Iowa’s game Saturday at Purdue looked like trouble before the Boilermakers defeated Ohio State this week and before Iowa had a tendency to look mediocre.
For one thing, it’s a trap game for Iowa, squeezed between the final home game of the season against Michigan State, which Iowa lost 37-21 Saturday, and the final game of the regular season at Nebraska on Nov. 25.
It’s also on the road, where Iowa is 0-3 this season and just 2-6 since the start of last season.
And now Purdue, despite being rocked by injuries, is a better team than most expected under third-year coach Danny Hope, whereas Iowa at 6-4 is struggling to meet preseason expectations, which weren’t that high to begin with.
The Boilermakers are 5-5 overall with two games left in the regular against Iowa at home and at lowly Indiana.
It doesn’t take a wild imagination to see Purdue winning its last two games, considering how Iowa plays on the road and how Indiana (1-9) plays everywhere.
A victory Saturday would make Purdue the ninth Big Ten team to become bowl eligible with at least six victories.
Northwestern also would become bowl eligible with a victory over Minnesota at home Saturday.
That would make 10 of the 12 Big Ten teams bowl eligible; with Minnesota and Indiana the only exceptions.
The Big Ten has eight bowl tie-ins starting with the Rose Bowl and ending with the Little Caesar’s Pizza Bowl, formerly known as the Motor City Bowl, which is Dec. 27 in Detroit.
Nothing against Detroit, but it’s hardly the place where any Big Ten fan wants to spend his or her bowl experience.
There is a perception that Iowa will always avoid being shipped to Detroit for a bowl game because the Iowa fans travel too well to allow it to happen.
Maybe that’s true, but if you look at the other seven Big Ten teams that are bowl eligible, Illinois is the only one with a fan base that pales in comparison to Iowa when it comes to attending bowl games.
So perhaps Illinois would be sent to Detroit and Iowa would head south to play in the TicketCity Bowl in Dallas.
If the Big Ten has 10 teams that are bowl eligible, it’s likely that all 10 would find a spot in one of the 35 bowl games that take place from Dec. 17 until the BCS national championship game Jan. 9.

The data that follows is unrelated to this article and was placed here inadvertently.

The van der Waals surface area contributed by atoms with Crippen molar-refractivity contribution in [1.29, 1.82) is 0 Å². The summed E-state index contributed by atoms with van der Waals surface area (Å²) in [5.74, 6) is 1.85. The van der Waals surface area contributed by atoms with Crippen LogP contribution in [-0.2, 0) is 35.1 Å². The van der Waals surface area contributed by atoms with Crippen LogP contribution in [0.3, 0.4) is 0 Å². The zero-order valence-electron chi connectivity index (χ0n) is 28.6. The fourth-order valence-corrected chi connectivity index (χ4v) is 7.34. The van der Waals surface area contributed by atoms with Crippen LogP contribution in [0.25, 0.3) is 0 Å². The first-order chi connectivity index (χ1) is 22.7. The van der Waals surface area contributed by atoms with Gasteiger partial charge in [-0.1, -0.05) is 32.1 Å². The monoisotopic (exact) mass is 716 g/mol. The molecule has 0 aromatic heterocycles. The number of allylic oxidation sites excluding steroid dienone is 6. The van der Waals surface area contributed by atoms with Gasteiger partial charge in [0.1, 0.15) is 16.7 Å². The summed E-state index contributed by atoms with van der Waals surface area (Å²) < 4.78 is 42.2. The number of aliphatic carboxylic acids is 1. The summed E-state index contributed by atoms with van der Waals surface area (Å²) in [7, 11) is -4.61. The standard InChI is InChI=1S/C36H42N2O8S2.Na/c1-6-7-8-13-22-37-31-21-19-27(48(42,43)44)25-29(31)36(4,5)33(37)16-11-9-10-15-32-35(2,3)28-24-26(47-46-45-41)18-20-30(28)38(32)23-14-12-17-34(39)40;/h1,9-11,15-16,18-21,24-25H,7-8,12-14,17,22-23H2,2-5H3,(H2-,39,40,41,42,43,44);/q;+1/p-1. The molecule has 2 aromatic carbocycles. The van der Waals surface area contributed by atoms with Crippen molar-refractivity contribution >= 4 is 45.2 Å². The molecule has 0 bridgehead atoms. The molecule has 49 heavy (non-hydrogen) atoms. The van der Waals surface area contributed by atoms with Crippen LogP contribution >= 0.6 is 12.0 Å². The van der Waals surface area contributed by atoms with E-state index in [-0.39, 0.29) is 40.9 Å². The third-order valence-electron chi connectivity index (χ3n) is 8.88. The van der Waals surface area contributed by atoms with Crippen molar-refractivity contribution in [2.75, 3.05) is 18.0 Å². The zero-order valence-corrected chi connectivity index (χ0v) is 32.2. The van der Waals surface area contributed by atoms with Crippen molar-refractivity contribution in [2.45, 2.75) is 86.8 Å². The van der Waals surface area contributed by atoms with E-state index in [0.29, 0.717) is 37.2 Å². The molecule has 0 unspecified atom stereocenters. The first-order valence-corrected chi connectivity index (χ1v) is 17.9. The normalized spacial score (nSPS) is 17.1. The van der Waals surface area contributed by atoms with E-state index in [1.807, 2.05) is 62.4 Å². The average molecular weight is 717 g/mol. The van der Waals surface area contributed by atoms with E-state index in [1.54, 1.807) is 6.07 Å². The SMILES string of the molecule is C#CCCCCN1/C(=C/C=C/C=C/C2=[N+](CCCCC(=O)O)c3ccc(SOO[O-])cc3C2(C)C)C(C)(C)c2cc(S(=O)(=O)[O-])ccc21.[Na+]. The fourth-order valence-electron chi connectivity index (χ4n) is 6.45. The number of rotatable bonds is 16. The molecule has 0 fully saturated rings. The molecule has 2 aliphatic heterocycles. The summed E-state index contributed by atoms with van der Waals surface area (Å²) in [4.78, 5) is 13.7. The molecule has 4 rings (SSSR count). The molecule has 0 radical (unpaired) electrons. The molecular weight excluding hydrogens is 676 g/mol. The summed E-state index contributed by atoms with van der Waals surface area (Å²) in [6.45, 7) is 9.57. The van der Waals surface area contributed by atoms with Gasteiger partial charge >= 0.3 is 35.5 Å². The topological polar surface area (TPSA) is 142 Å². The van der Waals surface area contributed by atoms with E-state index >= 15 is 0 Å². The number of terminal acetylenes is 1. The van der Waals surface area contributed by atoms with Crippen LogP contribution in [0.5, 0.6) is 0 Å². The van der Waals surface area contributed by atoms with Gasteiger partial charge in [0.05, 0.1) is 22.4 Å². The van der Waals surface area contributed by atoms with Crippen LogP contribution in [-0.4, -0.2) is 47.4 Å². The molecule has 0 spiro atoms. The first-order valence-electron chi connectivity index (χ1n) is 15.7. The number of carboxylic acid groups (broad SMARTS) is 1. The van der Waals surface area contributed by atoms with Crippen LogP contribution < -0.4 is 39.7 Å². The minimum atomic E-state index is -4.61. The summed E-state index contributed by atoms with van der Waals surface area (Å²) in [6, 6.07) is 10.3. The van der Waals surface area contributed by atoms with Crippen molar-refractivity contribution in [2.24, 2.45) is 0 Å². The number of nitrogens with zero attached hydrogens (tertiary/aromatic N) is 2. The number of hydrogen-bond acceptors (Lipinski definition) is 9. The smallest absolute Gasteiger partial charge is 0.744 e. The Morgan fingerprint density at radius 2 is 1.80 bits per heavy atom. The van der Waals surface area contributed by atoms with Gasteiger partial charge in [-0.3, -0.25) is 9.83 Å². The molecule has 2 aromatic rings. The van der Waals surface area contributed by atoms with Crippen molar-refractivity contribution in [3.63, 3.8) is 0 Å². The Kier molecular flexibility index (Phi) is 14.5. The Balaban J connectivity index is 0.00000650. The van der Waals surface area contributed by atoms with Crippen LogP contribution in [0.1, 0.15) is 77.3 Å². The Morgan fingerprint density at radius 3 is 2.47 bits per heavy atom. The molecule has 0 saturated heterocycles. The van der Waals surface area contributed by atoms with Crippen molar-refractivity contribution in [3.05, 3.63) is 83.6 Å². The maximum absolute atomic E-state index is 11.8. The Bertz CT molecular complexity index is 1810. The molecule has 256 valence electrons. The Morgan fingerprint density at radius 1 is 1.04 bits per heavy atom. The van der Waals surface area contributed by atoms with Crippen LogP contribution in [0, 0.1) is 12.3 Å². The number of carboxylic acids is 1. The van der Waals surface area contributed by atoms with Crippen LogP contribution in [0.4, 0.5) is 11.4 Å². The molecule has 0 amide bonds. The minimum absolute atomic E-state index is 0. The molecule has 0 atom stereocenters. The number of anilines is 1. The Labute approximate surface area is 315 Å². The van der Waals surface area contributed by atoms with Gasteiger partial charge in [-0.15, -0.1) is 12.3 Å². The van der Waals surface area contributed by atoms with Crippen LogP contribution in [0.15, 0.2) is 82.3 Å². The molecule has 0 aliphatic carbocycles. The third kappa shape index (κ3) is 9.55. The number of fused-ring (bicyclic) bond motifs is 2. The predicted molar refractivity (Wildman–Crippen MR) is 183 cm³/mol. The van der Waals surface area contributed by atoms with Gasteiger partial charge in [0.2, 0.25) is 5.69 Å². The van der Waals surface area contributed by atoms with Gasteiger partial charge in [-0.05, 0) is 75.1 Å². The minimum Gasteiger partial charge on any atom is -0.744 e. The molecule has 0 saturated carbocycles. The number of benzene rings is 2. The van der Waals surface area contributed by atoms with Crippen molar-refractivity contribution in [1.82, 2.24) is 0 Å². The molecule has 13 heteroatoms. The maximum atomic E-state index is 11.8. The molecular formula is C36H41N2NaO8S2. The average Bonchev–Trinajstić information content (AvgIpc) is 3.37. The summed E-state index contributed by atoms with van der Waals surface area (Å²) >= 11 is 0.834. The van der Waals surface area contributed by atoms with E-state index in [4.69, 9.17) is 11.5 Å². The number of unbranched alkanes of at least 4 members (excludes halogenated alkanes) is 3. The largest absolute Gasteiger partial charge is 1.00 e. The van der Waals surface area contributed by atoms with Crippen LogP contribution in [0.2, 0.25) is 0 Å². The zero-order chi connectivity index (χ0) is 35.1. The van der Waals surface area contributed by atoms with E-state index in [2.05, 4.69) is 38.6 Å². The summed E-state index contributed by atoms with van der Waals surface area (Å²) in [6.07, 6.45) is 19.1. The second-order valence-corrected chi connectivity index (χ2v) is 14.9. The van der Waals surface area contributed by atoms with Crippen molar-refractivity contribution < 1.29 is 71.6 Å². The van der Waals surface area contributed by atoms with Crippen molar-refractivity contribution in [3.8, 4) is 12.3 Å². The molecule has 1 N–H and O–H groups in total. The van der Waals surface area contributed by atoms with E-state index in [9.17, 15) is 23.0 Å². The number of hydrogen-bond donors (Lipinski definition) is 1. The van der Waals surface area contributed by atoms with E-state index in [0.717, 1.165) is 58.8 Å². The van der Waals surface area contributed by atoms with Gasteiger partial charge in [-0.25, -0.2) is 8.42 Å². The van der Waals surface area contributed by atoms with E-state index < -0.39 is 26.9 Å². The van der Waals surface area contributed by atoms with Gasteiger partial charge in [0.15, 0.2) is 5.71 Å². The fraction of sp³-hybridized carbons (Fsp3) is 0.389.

The situation is really too fluid at this stage to even speculate about Iowa’s bowl chances other to say the Hawkeyes will be headed to some bowl game for the 10th time in the last 11 seasons under coach Kirk Ferentz.
But will it be as a team with an 8-4 record, a 7-5 record or a 6-6 mark?
The latter seems most likely considering how poorly Iowa has played on the road this season. Winning at Purdue will be hard enough, but winning at Nebraska on Nov. 25 will be a daunting task, especially if the Cornhuskers are playing for a Legends Division title.
“We still have two games left to get this taste out of your mouth,” said senior receiver Marvin McNutt, who on Saturday became Iowa’s all-time leader in career receiving yards with 2,635 on 153 receptions. “It’s an opportunity for us to come out this week and practice well, and come next Saturday, hopefully, be ready to play.”
Iowa supposedly wasn’t ready to play against Michigan State, said Ferentz and about every player who was interviewed after the game. That might explain why Iowa trailed 14-0 before the first quarter was even half over and 31-7 at halftime.
But saying we weren’t ready to play also is a slight to Michigan State because it suggests that the Spartans prevailed over a team that wasn’t on top of its game.
That’s a bunch of hooey because Michigan State had a lot to do with Iowa not being at the top of its game.
Michigan State won the battle in the trenches on both offense and defense, making it so Iowa couldn’t run the ball or stop the run, which is a recipe for defeat.
The Spartans did have a number of players succumb to injuries in the second half, causing some to wonder if they were faking to slow down Iowa’s offense after it began to click.
It’s hard to say whether all the injuries were legitimate, but Iowa only has itself to blame for having to play catch up.
Iowa sort of made a game of it in the second half, causing reporters to ask afterward what the difference was between the two halves.
“I just think it was all mental,” sophomore free safety Tanner Miller said. “We knew what we were supposed to do. We were in position to make plays.
“And we had a choice to make at halftime whether we would fold or continue to fight. And I think we did a decent job of continuing to fight in the second half. That’s a positive, I guess, that we can take from this and build for next week.”
Miller’s description of what went wrong actually sounded more physical than mental. It probably was a little of both, which is another reason to be concerned about facing Purdue.
Category: Iowa Hawkeyes Football